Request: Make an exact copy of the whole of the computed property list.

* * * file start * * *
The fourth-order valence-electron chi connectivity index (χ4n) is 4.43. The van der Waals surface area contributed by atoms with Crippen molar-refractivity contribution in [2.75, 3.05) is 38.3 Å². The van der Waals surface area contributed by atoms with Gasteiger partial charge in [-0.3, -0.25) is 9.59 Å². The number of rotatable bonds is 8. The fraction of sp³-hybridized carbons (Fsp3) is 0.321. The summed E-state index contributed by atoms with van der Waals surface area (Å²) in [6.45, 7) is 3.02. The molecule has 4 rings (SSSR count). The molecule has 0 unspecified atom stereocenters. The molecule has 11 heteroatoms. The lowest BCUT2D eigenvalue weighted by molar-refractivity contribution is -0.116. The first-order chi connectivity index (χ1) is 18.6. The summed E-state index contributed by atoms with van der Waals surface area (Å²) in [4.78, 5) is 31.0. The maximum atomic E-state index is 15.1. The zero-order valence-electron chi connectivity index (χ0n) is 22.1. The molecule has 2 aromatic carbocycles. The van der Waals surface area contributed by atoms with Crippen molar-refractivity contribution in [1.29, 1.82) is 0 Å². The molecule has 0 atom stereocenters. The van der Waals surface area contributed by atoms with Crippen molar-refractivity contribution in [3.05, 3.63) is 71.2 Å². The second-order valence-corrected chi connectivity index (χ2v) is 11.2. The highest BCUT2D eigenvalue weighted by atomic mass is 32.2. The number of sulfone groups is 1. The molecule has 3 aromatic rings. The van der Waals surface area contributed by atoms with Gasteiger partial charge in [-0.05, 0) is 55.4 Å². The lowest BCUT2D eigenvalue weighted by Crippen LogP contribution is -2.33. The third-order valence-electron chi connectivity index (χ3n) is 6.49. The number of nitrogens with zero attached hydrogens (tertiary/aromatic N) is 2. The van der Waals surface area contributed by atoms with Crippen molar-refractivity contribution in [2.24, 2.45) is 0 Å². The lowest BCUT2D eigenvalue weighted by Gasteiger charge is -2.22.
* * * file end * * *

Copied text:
The fourth-order valence-electron chi connectivity index (χ4n) is 4.43. The van der Waals surface area contributed by atoms with Crippen molar-refractivity contribution in [2.75, 3.05) is 38.3 Å². The van der Waals surface area contributed by atoms with Gasteiger partial charge in [-0.3, -0.25) is 9.59 Å². The number of rotatable bonds is 8. The fraction of sp³-hybridized carbons (Fsp3) is 0.321. The summed E-state index contributed by atoms with van der Waals surface area (Å²) in [6.45, 7) is 3.02. The molecule has 4 rings (SSSR count). The molecule has 0 unspecified atom stereocenters. The molecule has 11 heteroatoms. The lowest BCUT2D eigenvalue weighted by molar-refractivity contribution is -0.116. The first-order chi connectivity index (χ1) is 18.6. The summed E-state index contributed by atoms with van der Waals surface area (Å²) in [4.78, 5) is 31.0. The maximum atomic E-state index is 15.1. The zero-order valence-electron chi connectivity index (χ0n) is 22.1. The molecule has 2 aromatic carbocycles. The van der Waals surface area contributed by atoms with Crippen molar-refractivity contribution in [1.29, 1.82) is 0 Å². The molecule has 0 atom stereocenters. The van der Waals surface area contributed by atoms with Crippen molar-refractivity contribution in [3.05, 3.63) is 71.2 Å². The second-order valence-corrected chi connectivity index (χ2v) is 11.2. The highest BCUT2D eigenvalue weighted by atomic mass is 32.2. The number of sulfone groups is 1. The molecule has 3 aromatic rings. The van der Waals surface area contributed by atoms with Gasteiger partial charge in [-0.05, 0) is 55.4 Å². The lowest BCUT2D eigenvalue weighted by Crippen LogP contribution is -2.33. The third-order valence-electron chi connectivity index (χ3n) is 6.49. The number of nitrogens with zero attached hydrogens (tertiary/aromatic N) is 2. The van der Waals surface area contributed by atoms with Crippen molar-refractivity contribution in [2.24, 2.45) is 0 Å². The lowest BCUT2D eigenvalue weighted by Gasteiger charge is -2.22.